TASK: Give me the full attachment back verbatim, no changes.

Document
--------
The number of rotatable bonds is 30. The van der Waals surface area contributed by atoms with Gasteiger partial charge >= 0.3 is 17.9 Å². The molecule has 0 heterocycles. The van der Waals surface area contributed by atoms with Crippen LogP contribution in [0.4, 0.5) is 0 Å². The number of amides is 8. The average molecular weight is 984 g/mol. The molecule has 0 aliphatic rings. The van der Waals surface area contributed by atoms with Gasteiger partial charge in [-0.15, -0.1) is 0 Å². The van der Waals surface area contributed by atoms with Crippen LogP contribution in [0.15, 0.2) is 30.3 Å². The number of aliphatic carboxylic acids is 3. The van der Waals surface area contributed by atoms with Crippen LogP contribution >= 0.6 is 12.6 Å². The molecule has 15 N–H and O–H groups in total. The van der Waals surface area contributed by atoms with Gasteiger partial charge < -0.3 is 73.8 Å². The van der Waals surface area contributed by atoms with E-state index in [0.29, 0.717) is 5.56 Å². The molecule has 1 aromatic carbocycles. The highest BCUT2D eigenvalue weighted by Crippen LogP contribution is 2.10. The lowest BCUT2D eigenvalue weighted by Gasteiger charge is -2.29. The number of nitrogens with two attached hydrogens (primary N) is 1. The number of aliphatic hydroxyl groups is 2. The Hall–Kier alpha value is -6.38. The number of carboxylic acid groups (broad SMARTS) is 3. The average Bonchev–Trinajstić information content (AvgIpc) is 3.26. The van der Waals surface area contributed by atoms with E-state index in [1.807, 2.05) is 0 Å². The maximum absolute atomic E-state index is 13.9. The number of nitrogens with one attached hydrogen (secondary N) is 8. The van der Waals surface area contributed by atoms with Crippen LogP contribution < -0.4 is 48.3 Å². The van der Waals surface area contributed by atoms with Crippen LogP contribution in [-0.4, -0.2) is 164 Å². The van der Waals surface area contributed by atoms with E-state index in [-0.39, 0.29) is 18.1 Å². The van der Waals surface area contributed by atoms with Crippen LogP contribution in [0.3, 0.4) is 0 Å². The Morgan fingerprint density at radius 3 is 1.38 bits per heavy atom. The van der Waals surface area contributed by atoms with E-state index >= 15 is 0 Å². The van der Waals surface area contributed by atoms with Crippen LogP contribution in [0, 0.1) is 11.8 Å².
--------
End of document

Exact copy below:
The number of rotatable bonds is 30. The van der Waals surface area contributed by atoms with Gasteiger partial charge >= 0.3 is 17.9 Å². The molecule has 0 heterocycles. The van der Waals surface area contributed by atoms with Crippen LogP contribution in [0.4, 0.5) is 0 Å². The number of amides is 8. The average molecular weight is 984 g/mol. The molecule has 0 aliphatic rings. The van der Waals surface area contributed by atoms with Gasteiger partial charge in [-0.15, -0.1) is 0 Å². The van der Waals surface area contributed by atoms with Crippen LogP contribution in [0.15, 0.2) is 30.3 Å². The number of aliphatic carboxylic acids is 3. The van der Waals surface area contributed by atoms with Crippen LogP contribution >= 0.6 is 12.6 Å². The molecule has 15 N–H and O–H groups in total. The van der Waals surface area contributed by atoms with Gasteiger partial charge < -0.3 is 73.8 Å². The van der Waals surface area contributed by atoms with E-state index in [0.29, 0.717) is 5.56 Å². The molecule has 1 aromatic carbocycles. The highest BCUT2D eigenvalue weighted by Crippen LogP contribution is 2.10. The lowest BCUT2D eigenvalue weighted by Gasteiger charge is -2.29. The number of nitrogens with two attached hydrogens (primary N) is 1. The number of aliphatic hydroxyl groups is 2. The Hall–Kier alpha value is -6.38. The number of carboxylic acid groups (broad SMARTS) is 3. The average Bonchev–Trinajstić information content (AvgIpc) is 3.26. The van der Waals surface area contributed by atoms with E-state index in [1.807, 2.05) is 0 Å². The maximum absolute atomic E-state index is 13.9. The number of nitrogens with one attached hydrogen (secondary N) is 8. The van der Waals surface area contributed by atoms with Crippen LogP contribution < -0.4 is 48.3 Å². The van der Waals surface area contributed by atoms with Crippen LogP contribution in [-0.4, -0.2) is 164 Å². The van der Waals surface area contributed by atoms with E-state index in [-0.39, 0.29) is 18.1 Å². The van der Waals surface area contributed by atoms with Crippen LogP contribution in [0.3, 0.4) is 0 Å². The Morgan fingerprint density at radius 3 is 1.38 bits per heavy atom. The van der Waals surface area contributed by atoms with E-state index >= 15 is 0 Å². The van der Waals surface area contributed by atoms with Crippen LogP contribution in [0, 0.1) is 11.8 Å².